Went out today and local temp was around 28C (82F) with a humidex of about 32C. I cleaned the unit, which wasn't very dirty at all. checked the campground voltage coming into the trailer and it was at 116v, later dropped to 107v around 5pm. I ran the a/c for about 3 hours before we had to come home and it worked fine. I did an amp draw test on the compressor common wire which in this case was the white wire and at max it was only drawing 2.7 amps. Crazy! I think the next time I go out I might move the a/c power to the 20 amp microwave breaker and move the microwave power to where breaker where the a/c was. The a/c breaker is a 30/20, main/ac and the microwave breaker is a 20/15, microwave/ground faults. Oh, and I am on my own power pedestal, not sharing with another site.
As you indicated below you need to check the wire that is actually on the breaker. Typically a black wire. The white wire should be the neutral. I am suspecting that the compressor had cycled off because the RV was at setpoint and only the fan was running. The 107 V is starting to be a concern especially if at the pedestal with no load. Typically Surge/Voltage protectors available for RV to protect the RV from bad power situations shut the power off at 102 to 104 volts. The low voltage allows the amperages to rise.
 

MikePro

Member
Thanks so much for the info. Went out to the trailer today and before opening it I checked the park voltage at our pedestal. It was 118.5 volts. I then plugged our power cable back in and checked it for a voltage drop and there was none. Went into the trailer and checked an outlet and it was at 112.5V. Probably due to indoor and outdoor fridges running and the trailer converter/generator. (Hot water tank not turned on yet) Turned the ac on cold/high and checked voltage drop at the park pedestal again and it was down to 114.5V. Left the ac running on cold/high for about 45 minutes then went up to check the compressor amperage draw, It read 15.20 amps. The Rated Load Amps rating on the ac spec tag says it should draw around11.4 amps. The unit is a Coleman Airxcel 15,000 btu and designated operating voltage is from 103.5 to 112.5 volts. With the high temp we had today I think the unit is operating just within spec and my problem may be fluctuating trailer park voltage. If so I have no idea how I can get around it other than shutting everything down except the ac on hot days when the park is full.
 

Hollandt

Active Member
Thanks so much for the info. Went out to the trailer today and before opening it I checked the park voltage at our pedestal. It was 118.5 volts. I then plugged our power cable back in and checked it for a voltage drop and there was none. Went into the trailer and checked an outlet and it was at 112.5V. Probably due to indoor and outdoor fridges running and the trailer converter/generator. (Hot water tank not turned on yet) Turned the ac on cold/high and checked voltage drop at the park pedestal again and it was down to 114.5V. Left the ac running on cold/high for about 45 minutes then went up to check the compressor amperage draw, It read 15.20 amps. The Rated Load Amps rating on the ac spec tag says it should draw around11.4 amps. The unit is a Coleman Airxcel 15,000 btu and designated operating voltage is from 103.5 to 112.5 volts. With the high temp we had today I think the unit is operating just within spec and my problem may be fluctuating trailer park voltage. If so I have no idea how I can get around it other than shutting everything down except the ac on hot days when the park is full.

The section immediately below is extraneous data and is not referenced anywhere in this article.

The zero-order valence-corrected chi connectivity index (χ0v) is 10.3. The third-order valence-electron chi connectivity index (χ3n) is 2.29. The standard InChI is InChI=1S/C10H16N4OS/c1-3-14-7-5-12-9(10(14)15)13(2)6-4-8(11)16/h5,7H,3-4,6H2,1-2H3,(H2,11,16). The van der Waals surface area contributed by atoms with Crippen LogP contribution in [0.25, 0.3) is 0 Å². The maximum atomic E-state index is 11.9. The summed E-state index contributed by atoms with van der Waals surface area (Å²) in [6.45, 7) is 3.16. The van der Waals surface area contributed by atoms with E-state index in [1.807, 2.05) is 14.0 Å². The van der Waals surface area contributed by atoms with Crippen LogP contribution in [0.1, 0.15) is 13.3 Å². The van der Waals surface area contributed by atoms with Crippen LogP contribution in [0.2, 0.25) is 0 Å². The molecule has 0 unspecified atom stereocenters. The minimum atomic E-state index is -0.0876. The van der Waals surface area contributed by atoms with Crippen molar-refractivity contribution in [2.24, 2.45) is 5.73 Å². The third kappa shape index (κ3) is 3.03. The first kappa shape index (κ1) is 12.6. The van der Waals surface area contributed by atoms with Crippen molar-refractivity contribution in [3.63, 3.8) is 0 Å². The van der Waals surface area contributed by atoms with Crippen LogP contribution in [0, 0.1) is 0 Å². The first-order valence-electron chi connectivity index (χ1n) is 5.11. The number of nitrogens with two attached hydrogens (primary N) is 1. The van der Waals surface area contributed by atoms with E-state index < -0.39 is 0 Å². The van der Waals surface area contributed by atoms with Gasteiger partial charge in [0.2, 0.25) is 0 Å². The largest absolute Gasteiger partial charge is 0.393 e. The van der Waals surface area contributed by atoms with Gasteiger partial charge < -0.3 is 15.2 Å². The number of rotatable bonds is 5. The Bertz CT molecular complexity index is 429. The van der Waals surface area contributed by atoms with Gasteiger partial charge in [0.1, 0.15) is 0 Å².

I think you are on a 30 amp service based on the info above. I am on a 30 amp service also and I usually leave my HW in gas mode if running the AC because I usually get a large voltage drop some times due to the extra amp draw here. I will also leave the Fridge in Gas mode if operating on a 20 amp connection. Based on your measurement above on the "common" neutral you may also have a poor connection on the neutral somewhere in the system. This will cause the power to potentially feed through the ground and cause a larger voltage drop than normal on the system. The neutral and ground is bonded in your main panel in your home but in a RV the neutral and ground are not bonded until either at the pedestal or most likely the main panel feeding the pedestal. I would highly suggest a surge/voltage guard for you pedestal connection or installing one hard wired in the trailer. Mine recently would not allow the power to connect and the issue was a bad connection at the pedestal on the neutral connection. I had to bend the connection springs on the pedestal outlet connection to correct the problem. My AC is a Dometic 15,000, but 15 to 18 amps is not unusual for the draw when the temp is hot. I use the hardwired Progressive Industries EMS-HW30C/50C , it gives a readout of the voltage and the amps in the RV I can easily monitor. Your total amps can quickly reach the high side. AC 15-17 amps, DC convertor 3-6 amps, fridge 4-7 amps, Microwave 18-20 amps, HW (I do not remember this value but I suspect it could be 8-12 amps.